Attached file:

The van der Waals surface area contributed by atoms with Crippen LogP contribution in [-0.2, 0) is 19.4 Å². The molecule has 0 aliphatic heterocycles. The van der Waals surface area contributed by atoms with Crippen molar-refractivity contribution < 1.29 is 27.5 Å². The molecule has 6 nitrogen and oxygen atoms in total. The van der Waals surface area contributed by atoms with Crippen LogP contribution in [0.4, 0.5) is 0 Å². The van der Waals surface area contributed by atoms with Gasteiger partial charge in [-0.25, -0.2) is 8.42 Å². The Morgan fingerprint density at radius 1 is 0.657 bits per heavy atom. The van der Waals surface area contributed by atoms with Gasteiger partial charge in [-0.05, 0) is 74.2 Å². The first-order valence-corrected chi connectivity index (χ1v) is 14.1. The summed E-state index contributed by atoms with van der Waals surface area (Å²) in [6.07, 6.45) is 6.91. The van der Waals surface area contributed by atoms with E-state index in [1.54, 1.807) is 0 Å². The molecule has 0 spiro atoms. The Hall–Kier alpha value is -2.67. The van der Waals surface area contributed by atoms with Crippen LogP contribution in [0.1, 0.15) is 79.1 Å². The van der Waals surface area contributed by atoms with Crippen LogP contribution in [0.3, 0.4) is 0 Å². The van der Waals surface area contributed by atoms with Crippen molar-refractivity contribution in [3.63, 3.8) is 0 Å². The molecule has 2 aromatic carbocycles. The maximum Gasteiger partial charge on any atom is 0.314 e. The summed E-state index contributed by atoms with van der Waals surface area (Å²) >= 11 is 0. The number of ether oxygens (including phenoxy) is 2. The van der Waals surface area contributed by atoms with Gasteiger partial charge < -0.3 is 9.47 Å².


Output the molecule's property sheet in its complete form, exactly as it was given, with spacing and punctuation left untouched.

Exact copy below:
The van der Waals surface area contributed by atoms with Crippen LogP contribution in [-0.2, 0) is 19.4 Å². The molecule has 0 aliphatic heterocycles. The van der Waals surface area contributed by atoms with Crippen molar-refractivity contribution < 1.29 is 27.5 Å². The molecule has 6 nitrogen and oxygen atoms in total. The van der Waals surface area contributed by atoms with Crippen LogP contribution in [0.4, 0.5) is 0 Å². The van der Waals surface area contributed by atoms with Gasteiger partial charge in [-0.25, -0.2) is 8.42 Å². The Morgan fingerprint density at radius 1 is 0.657 bits per heavy atom. The van der Waals surface area contributed by atoms with Gasteiger partial charge in [-0.05, 0) is 74.2 Å². The first-order valence-corrected chi connectivity index (χ1v) is 14.1. The summed E-state index contributed by atoms with van der Waals surface area (Å²) in [6.07, 6.45) is 6.91. The van der Waals surface area contributed by atoms with E-state index in [1.54, 1.807) is 0 Å². The molecule has 0 spiro atoms. The Hall–Kier alpha value is -2.67. The van der Waals surface area contributed by atoms with Crippen LogP contribution in [0.1, 0.15) is 79.1 Å². The van der Waals surface area contributed by atoms with Crippen LogP contribution in [0.3, 0.4) is 0 Å². The van der Waals surface area contributed by atoms with Crippen molar-refractivity contribution in [3.63, 3.8) is 0 Å². The molecule has 2 aromatic carbocycles. The maximum Gasteiger partial charge on any atom is 0.314 e. The summed E-state index contributed by atoms with van der Waals surface area (Å²) >= 11 is 0. The number of ether oxygens (including phenoxy) is 2. The van der Waals surface area contributed by atoms with Gasteiger partial charge < -0.3 is 9.47 Å².